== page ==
UP fallist student to attend graduation ceremony despite suspension

Mosibudi Rasethaba will be allowed to attend his graduation ceremony on conditions negotiated with the University of Pretoria (UP) after the university attempted to forbid him from attending. 

Rasethaba, a BA student studying psychology and sociology, will graduate on Wednesday. He was active in last year’s Fees Must Fall protests and his arrest has been cited by the university as a reason to prohibit him from attending the ceremony.

“Given the history involved, and in the interest of the safety of students, staff and property, the university is reluctant to allow Mr Rasethaba on campus as a non-registered individual,” Jooste said.

Rasethaba is a firm supporter of the decolonisation of academia.
The 24-year-old, believing that graduation was a legacy of colonial ideas of achievement, intially questioned whether he would attend at all.

But he now wants to be at the ceremony for his parents and because the university didn’t want him to go.

“Firstly, it is to honour my parents; it was with sweat and tears that they worked hard to see me complete my studies and graduate. It was my mom who knew my pain and struggle and kept me in her prayers when I felt abandoned by everyone around me,” Rasethaba wrote in a message to the Mail & Guardian.

He said that being at the ceremony would also dispel illusions that “fallists” do not excel academically and that it would make the university reconsider keeping student protesters away.

“Attending my graduation is as a direct response to the university’s attempt to try to discredit, suppress and erase fallist voices within the institution. My graduation says to the university ‘even though you tried to destroy us, we have made it and we will continue to make it’. It says to the university that students will know that they don’t have to succumb to the system in order to flourish,” he said.

“My graduation is for every comrade and black student that has felt the ruthless hand of the university.”

Rasethaba has been suspended from all UP campuses since September last year. The university says one of his bail conditions is that he is “not entitled to access the University of Pretoria without permission”. Rasethaba faces a number of charges including inciting violence and damage to property.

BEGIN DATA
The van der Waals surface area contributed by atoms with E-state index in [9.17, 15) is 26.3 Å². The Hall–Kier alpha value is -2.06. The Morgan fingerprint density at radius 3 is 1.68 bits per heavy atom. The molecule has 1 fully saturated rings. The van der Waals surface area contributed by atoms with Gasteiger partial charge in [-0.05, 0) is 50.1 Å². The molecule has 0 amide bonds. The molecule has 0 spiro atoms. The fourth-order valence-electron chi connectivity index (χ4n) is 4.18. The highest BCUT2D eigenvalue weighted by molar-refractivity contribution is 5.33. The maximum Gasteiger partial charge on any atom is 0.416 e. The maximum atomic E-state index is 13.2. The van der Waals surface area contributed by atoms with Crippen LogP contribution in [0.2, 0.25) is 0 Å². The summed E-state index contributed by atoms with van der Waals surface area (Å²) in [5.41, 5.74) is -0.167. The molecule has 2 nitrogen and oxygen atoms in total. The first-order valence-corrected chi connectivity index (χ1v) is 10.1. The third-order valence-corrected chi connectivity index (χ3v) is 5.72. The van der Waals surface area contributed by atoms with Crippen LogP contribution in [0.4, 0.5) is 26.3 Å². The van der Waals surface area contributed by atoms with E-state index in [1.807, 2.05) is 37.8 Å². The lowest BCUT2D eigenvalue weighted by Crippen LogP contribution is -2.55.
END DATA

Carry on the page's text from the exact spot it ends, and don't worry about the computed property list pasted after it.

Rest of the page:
In a letter sent to Rasethaba, UP registrar Professor Niek Grové said the September suspension remains in place and will not be lifted for graduation.

“The aforementioned suspension remains in force and you will therefore not be allowed to attend the graduation ceremony on May 3 2017,” Grové wrote. “An alternative arrangement will be made to provide you with your degree certificate.”

Rasethaba then consulted a lawyer and UP agreed that he would be able to attend graduation on a number of conditions. The conditions are that Rasethaba:

  • Must give an undertaking, in writing, that he or his supporters will not disrupt, in any way whatsoever, the graduation ceremony. No form of any protest or disruptions on any of the university’s premises will be allowed (the court order is still in force);
  • Must undertake to comply fully with all the rules of the university pertaining to the graduation ceremony and not to act in any way which is in contravention thereof (no ill-discipline will be allowed);
  • May not use the graduation ceremony as a platform to promote any political, personal or other statements or agendas.
  • Must post on his Twitter and Facebook accounts a message requesting that all his supporters refrain from disrupting any graduation ceremony and partaking in any protest action on the university’s premises during graduation ceremonies. He must also request them to comply with all the university’s rules pertaining to the graduation ceremony.
  • May only be accompanied by four guests that are his family members.

Marwala Rasethaba, Mosibudi’s father, joined a committee of parents and interested parties to negotiate with the university on his son’s behalf. Eventually, most of the original conditions were erased. Rasethaba must, however, agree to abide by the university rules that are applicable to all graduates. Other conditions are that:

Rasethaba must post a message on Facebook and Twitter stating that UP has allowed him to attend the ceremony.

  • He must “desist” from “sending or being complicit in the dissemination of threatening messages” to UP with regards to graduation ceremonies